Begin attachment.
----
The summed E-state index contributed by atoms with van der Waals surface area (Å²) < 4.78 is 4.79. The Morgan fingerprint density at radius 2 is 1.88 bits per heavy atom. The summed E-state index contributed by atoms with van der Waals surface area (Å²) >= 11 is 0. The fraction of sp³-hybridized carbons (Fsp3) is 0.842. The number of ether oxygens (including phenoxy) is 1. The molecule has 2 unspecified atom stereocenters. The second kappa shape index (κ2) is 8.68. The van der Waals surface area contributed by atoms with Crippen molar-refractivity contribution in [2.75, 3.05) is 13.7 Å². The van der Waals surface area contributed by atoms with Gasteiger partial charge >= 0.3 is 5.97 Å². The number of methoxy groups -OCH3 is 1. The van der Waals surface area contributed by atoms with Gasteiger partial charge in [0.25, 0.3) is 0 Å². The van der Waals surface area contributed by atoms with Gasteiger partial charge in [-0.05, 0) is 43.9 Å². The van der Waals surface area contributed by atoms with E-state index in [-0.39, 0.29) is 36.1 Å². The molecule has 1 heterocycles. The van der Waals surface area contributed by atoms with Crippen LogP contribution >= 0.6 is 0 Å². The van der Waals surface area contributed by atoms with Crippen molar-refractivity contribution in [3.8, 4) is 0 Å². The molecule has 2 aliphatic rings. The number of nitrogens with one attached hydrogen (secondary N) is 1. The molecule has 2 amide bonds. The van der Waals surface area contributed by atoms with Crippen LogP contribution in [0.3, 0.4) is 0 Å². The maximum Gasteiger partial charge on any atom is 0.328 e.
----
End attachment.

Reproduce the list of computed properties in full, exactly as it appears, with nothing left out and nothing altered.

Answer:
The summed E-state index contributed by atoms with van der Waals surface area (Å²) < 4.78 is 4.79. The Morgan fingerprint density at radius 2 is 1.88 bits per heavy atom. The summed E-state index contributed by atoms with van der Waals surface area (Å²) >= 11 is 0. The fraction of sp³-hybridized carbons (Fsp3) is 0.842. The number of ether oxygens (including phenoxy) is 1. The molecule has 2 unspecified atom stereocenters. The second kappa shape index (κ2) is 8.68. The van der Waals surface area contributed by atoms with Crippen molar-refractivity contribution in [2.75, 3.05) is 13.7 Å². The van der Waals surface area contributed by atoms with Gasteiger partial charge >= 0.3 is 5.97 Å². The number of methoxy groups -OCH3 is 1. The van der Waals surface area contributed by atoms with Gasteiger partial charge in [0.25, 0.3) is 0 Å². The van der Waals surface area contributed by atoms with Gasteiger partial charge in [-0.05, 0) is 43.9 Å². The van der Waals surface area contributed by atoms with E-state index in [-0.39, 0.29) is 36.1 Å². The molecule has 1 heterocycles. The van der Waals surface area contributed by atoms with Crippen LogP contribution >= 0.6 is 0 Å². The van der Waals surface area contributed by atoms with Crippen molar-refractivity contribution in [3.8, 4) is 0 Å². The molecule has 2 aliphatic rings. The number of nitrogens with one attached hydrogen (secondary N) is 1. The molecule has 2 amide bonds. The van der Waals surface area contributed by atoms with Crippen LogP contribution in [0.3, 0.4) is 0 Å². The maximum Gasteiger partial charge on any atom is 0.328 e.